Your Thoughts On Steel Rims vs Aluminum On Vintage Schwinns?

Discussion in 'Lightweight Schwinn Bicycles' started by MarkKBike, May 17, 2018.

  1. #1 Posted May 17, 2018

    Finally riding a big boys bike

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    I recently swapped the Steel Rims on my Schwinn Le-Tour with a set of Aluminum Rims. Prior to the swap I weighed the wheels and the aluminum rims were slightly lighter, not by a whole lot.

    This could all be in my mind, but my initial impression was that I'm not sure I like the change. Braking definitely improved, The smoothness of the ride felt a little different. I used the same tubes and tires. I'm not sure if I was just tired because I mowed the lawn earlier, or if the changes I felt were real. The aluminum rims were also slightly wider, so maybe I have less cushion between the rim and the pavement.

    The peddling and coasting seemed more involved and the bumps on the pavement more pronounced. I assume the steel rims carry more momentum, and maybe this is what I felt I was missing.

    I will need to go on a few more rides, but I think I might even switch back. I always loved how smooth this bike felt, and I think I may have lost a little bit of that smoothness in the change. I might also just be imagining things as the weight of the two wheel sets was closer than I expected.
     
    #1 MarkKBike, May 17, 2018
    Last edited: May 17, 2018
  2. #2 Posted May 17, 2018

    Look Ma, No Hands!

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    Not an expert by any stretch of the imagine, but steel frames ride more smooth, as a whole, then aluminum. So it may also transfer to the wheel scenario? IMHO. I luv the ride of the old lightweight Schwinns. Heavy, but ride like a Cadillac.
     
  3. #3 Posted May 17, 2018

    'Lil Knee Scuffer

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    There's a huge difference in rims between the two, in both strength and rigidity. Aluminum is more rigid and fragile than steel: it will hop more, crack more easily, and jump on bumpier surfaces. Steel is more pliable and absorbs a lot more shock, which may make it feel more stable, especially on those heavy gauge frames that Schwinn produced.

    I have way more experience with steel but if I had a choice, I'd keep like with like: steel with steel, and aluminum with aluminum.
     
  4. #4 Posted May 18, 2018

    Finally riding a big boys bike

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    I put a set of wheels with alloy rims from a Super Sport on my '64 Varsity.
    There is a reason why the upscale(from the Varsity) Super Sport was equipped with these wheels.
    I've read that a pound of weight off the wheels is worth 5 pounds off the non rotating parts of the bike.
     
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  5. #5 Posted May 18, 2018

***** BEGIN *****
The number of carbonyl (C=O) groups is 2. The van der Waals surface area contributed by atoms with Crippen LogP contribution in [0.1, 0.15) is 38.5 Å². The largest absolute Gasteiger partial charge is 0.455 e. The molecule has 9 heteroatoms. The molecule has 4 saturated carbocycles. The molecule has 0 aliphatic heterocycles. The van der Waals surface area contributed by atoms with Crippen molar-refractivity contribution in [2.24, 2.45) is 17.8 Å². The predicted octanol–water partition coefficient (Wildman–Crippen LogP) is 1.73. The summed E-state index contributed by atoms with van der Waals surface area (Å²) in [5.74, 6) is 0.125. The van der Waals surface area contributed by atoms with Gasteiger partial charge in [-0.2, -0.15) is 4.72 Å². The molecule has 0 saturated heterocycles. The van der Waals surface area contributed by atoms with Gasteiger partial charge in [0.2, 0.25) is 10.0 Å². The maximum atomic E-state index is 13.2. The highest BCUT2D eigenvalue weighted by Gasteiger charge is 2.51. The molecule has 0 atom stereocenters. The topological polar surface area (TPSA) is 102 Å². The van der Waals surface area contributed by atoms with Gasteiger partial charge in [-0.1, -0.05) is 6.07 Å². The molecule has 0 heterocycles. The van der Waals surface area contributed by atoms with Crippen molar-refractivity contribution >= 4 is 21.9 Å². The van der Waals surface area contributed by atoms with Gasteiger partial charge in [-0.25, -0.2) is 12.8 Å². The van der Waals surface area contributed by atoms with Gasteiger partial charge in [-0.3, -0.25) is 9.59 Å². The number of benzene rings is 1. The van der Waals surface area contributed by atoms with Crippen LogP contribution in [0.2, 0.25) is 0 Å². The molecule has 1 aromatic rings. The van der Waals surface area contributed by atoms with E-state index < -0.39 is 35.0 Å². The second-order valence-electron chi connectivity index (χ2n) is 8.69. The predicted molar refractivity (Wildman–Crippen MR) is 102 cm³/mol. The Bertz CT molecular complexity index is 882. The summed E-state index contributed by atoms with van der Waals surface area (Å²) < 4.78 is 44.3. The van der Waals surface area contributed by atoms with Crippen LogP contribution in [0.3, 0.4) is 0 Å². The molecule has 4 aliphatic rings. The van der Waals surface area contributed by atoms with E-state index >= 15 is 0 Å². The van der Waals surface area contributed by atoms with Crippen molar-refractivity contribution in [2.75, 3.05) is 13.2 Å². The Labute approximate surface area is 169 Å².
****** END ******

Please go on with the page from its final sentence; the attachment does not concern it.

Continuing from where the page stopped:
Finally riding a big boys bike

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    unless you need to be original aluminum wheels will be the way to go. equally important to the rim itself is the hub and bearings. I have wheels on my old Lemond roadbike that will spin for 3 or 4 minutes if you just barely touch them. then the weight of the valve stem is enough to spin them back the other way and end up at the bottom. those wheels have some nice bearings.
     
  6. #6 Posted May 19, 2018 at 11:32 AM

    Look Ma, No Hands!

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    Aluminum! And yet "Caveat Emptor"- Let the Buyer Beware! There are vast differences in alloy rims. The more narrow the rim, the more noticeable the difference- especially climbing or in stop and go urban situations. 3/4 inch wide rims are going to be about 25 percent lighter than one inch- if you also include 1 1/8 tires then the weight is very significant between both the rim and the tire, and the roll is much better too.
     
  7. #7 Posted May 19, 2018 at 12:00 PM

    Cruisin' on my Bluebird

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    My favorite Schwinn rims are the "Stainless" marked S6 rims from the 1940s to early 1950s. They're lighter than standard steel S6 and give a very comfortable ride. They also look nice and are period correct for my bikes (3-speeds rather than 10-speeds, admittedly).

    20171119_152353.jpg
     
  8. #8 Posted May 23, 2018 at 11:46 PM

    On Training Wheels

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    IMG_7930.JPG I just finished building a wheel set for my 47 schwinn continental. I chose an aluminum rim over the stainless steel originals. I prefer the quick feel the aluminum rims offer. I agree with the theory of keeping rotational weight to a minimum. I'm also a huge fan of 650b tires. These grand bois tires blow my mind. They are an interesting combination of soft and comfortable and yet super efficient and great handling. For anyone interested in knowing about the conversion to a 42mm 650b tire and rim, it ends up being the same diameter as a schwinn 26 1 3/8 rim with a Kenda tire.
     
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